Clinics boom as care moves closer to home
As the healthcare landscape continues to undergo significant changes, a new report by Marketdata Enterprises puts a number against a highly valuable and fast-growing segment of health care that will continue to grow regardless of who is elected president and what happens to healthcare reform: retail-based health clinics.
The September 2012 report, titled “The Market for Retail Health Clinics and Urgent Care Centers,” examined the operations of both convenient care clinics and urgent care centers.
“Health care is moving closer to the consumer — at home via telemedicine and online, and where they work and shop (e.g., supermarkets, drug stores and big-box chains, such as Target and Walmart). Consequently, investors, retailers and hospital systems have recognized this, and the number of ‘convenient care’ clinics and ‘urgent clinic’ centers is growing strongly. It’s likely to stay that way through 2016,” according to the report.
Right now, the urgent care centers are the big piece of the pie, dwarfing retail health clinics both in terms of revenues and number of locations.
However, DSN believes that will eventually change. Why? Retailers like Walgreens, CVS, Kroger, Target and Walmart can deliver a scalability that regional urgent care operators simply cannot. For one thing, such retailers already have the stores and the best real estate.
According to Marketdata, an independent market research publisher of studies about service industries, average revenues per retail clinic are $512,000, making the market worth about $694 million in 2011. Marketdata analysts forecast that by 2016 there will be about 2,700 retail clinics in operation, generating revenues of $1.38 billion.
“Roughly 20% of the total number of clinics from 2014 on will be new ones. One would expect their caseloads to be lower than ‘mature’ or established clinics. However, the [Patient Protection and] Affordable Care Act and the primary care MD shortage, plus the influx of 32 million new people into the healthcare system, should override that,” the report stated.
In a statement sent to DSN, Convenient Care Association executive director Tine Hansen-Turton said, “CCA expects to see significant growth in the sector in the next couple of years, and it’s exciting to see how the model of care has helped transform health care to be consumer-driven.”
At the higher end of the e-prescribing curve
According to Surescripts, almost 400,000 physicians — about 58% of all office-based doctors — were e-prescribing at the end of 2011. The net effect: About 36% of all prescriptions were sent electronically in 2011.
For the full report, click here.
How does that match up against Accent-Health/Patient Views panelists? Fully 36% of patients told AccentHealth they were given a choice of how they would like to receive their prescription, either electronically or on paper. Overall, 51% said they are receiving their scripts electronically, but when given the choice, almost two-thirds say they would choose e-prescriptions.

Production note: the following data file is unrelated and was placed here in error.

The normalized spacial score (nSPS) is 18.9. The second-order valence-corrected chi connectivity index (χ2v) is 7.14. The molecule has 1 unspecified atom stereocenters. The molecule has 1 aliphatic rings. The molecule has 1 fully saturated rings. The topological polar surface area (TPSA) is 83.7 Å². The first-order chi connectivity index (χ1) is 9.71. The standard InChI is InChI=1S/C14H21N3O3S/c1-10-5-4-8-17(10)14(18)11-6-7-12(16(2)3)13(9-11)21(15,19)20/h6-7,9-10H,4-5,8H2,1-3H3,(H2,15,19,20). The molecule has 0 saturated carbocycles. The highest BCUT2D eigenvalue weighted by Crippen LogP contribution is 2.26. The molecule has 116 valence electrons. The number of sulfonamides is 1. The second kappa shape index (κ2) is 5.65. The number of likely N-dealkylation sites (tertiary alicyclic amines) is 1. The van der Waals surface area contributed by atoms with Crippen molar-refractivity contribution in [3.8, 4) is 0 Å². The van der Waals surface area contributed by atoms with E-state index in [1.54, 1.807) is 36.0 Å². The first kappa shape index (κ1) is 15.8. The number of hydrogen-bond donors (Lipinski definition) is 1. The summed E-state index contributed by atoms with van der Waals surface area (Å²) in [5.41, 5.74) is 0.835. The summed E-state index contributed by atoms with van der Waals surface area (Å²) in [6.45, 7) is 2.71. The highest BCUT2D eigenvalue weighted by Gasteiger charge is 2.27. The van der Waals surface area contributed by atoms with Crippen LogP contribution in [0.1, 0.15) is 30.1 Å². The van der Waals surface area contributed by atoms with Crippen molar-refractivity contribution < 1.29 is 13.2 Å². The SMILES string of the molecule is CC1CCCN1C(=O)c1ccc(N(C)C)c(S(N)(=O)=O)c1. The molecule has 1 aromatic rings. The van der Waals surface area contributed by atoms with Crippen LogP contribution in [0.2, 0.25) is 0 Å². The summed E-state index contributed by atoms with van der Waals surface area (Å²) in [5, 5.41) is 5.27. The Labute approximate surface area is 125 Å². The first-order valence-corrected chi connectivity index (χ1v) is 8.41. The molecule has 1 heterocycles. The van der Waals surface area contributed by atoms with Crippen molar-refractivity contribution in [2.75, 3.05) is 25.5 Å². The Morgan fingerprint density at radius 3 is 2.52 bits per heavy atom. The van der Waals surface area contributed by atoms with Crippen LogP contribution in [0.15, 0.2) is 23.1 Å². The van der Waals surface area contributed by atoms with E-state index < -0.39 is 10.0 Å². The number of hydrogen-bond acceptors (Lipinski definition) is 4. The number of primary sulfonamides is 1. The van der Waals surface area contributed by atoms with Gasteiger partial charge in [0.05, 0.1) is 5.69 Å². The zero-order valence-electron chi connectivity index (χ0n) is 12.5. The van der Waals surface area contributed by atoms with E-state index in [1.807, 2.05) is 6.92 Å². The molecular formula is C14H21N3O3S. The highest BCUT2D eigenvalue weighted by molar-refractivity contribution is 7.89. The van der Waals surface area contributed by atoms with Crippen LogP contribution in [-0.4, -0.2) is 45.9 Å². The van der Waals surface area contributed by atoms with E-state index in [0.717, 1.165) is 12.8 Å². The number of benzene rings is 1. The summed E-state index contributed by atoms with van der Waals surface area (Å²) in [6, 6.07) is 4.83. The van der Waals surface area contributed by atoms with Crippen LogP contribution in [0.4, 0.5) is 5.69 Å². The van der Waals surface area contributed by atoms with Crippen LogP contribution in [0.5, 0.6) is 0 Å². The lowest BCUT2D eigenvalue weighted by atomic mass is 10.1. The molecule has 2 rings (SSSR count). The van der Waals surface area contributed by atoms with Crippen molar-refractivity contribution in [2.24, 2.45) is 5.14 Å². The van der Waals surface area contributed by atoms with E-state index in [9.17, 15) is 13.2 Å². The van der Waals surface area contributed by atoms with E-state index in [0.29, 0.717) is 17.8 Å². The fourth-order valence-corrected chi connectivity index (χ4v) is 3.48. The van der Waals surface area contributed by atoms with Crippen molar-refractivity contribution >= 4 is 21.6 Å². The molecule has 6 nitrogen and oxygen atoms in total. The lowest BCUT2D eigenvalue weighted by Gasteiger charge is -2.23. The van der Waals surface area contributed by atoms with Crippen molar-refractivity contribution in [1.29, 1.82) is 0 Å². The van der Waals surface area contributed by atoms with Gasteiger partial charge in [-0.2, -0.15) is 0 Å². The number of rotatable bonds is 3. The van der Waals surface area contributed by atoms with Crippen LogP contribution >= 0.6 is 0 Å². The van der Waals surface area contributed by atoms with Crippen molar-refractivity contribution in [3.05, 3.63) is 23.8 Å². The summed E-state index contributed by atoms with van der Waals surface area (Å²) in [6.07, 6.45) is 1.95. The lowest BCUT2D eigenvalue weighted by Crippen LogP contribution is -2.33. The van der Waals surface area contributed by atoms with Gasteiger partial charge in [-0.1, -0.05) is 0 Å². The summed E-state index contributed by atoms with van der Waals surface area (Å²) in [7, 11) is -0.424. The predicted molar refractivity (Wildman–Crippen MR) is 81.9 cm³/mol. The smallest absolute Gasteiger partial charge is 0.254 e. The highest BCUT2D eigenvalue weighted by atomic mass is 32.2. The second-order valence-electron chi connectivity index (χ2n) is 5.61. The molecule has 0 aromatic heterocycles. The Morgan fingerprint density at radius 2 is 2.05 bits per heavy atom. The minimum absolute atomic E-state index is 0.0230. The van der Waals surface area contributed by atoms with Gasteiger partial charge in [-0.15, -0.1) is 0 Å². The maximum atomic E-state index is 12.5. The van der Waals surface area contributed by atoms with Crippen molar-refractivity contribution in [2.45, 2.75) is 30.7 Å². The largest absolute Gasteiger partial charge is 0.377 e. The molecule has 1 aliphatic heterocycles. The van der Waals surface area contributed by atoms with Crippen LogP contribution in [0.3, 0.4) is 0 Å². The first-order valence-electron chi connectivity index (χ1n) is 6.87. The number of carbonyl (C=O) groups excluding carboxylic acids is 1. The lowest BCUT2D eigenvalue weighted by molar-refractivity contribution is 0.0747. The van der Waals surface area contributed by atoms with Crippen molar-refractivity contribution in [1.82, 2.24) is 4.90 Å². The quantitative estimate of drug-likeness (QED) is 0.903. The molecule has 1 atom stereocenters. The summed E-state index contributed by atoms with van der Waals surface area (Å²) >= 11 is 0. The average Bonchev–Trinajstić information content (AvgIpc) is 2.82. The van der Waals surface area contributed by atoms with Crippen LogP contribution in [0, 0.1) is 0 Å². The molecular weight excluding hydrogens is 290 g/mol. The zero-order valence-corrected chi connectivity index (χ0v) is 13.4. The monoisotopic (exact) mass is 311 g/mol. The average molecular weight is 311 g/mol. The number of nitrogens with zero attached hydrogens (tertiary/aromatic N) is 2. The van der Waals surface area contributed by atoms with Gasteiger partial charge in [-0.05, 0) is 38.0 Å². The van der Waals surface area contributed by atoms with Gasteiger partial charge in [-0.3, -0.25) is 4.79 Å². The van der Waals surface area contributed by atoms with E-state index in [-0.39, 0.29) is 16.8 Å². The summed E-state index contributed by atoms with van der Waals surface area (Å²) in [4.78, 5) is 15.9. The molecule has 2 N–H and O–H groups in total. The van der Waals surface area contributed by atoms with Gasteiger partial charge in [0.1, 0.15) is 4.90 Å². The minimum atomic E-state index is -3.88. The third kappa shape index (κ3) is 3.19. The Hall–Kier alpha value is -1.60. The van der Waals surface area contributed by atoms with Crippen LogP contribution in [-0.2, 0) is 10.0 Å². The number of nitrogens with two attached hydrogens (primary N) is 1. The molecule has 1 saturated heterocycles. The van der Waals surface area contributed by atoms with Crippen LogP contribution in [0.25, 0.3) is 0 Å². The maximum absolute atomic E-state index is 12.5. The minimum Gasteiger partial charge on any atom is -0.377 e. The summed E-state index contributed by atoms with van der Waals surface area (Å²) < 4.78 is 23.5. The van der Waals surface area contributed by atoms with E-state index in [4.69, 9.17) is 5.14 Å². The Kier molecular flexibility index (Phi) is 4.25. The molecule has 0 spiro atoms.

In all, nearly 750 patients participated in the online survey, conducted by AccentHealth from July 19 to Aug. 1.
It’s important to understand that Accent-Health patient-panelists are not your average consumer. They are high users of health care, particularly pharmacy care, filling 63% more prescriptions a year than the average consumer and visiting the pharmacy about 66% more frequently in a typical year than the average. If you want a better understanding of what’s important to pharmacy patients, it probably makes sense to ask the people who use the pharmacy most.
Patient Views is a new, exclusive consumer insights feature that appears in every edition of DSN magazine, as well as the daily e-newsletter DSN A.M. If you could ask 4,000 patients anything at all, what would it be? Send your questions to firstname.lastname@example.org.
Retail clinics, pharmacy take hold as health access solution
Another factor greasing the skids for health system/retail pharmacy/clinic alliances is a clear shift in cultural and societal attitudes. The nation appears to be ready for the integration of retail pharmacies and walk-in ambulatory care centers with hospitals, and the use of those community-based outlets as initial points of contact with health professionals for many health concerns and conditions.
That fact is borne out by a nationwide survey of more than 34,000 households conducted by Boehringer Ingelheim in 2011. A large majority of Americans, ranging from 69% to 76% of respondents, told BI researchers they were “very comfortable” discussing such chronic conditions as Type 2 diabetes, hypertension, chronic obstructive pulmonary disease, high cholesterol, stroke and kidney disease with their community pharmacist. They also put a high value on pharmacists’ in-depth counseling services and knowledge of their specific conditions.
Significantly, more than 9-in-10 patients who responded to the survey also said it was important that their pharmacy’s staff coordinate care with other healthcare professionals — e.g., doctors and nurses — seen by members of their household.
Increasingly, the provider and payer communities also are ready to accept the new health network paradigm, BI reported. “The acceptance of retail clinics by other players in health care has evolved from initial skepticism to curiosity to increasingly comprehensive collaborations,” the report noted. “By building relationships with other players in the industry — pharmacy, [primary care physicians], hospitals, health systems, [health maintenance organizations] and payers — retail clinics are creating new opportunities for enhancing patient care.”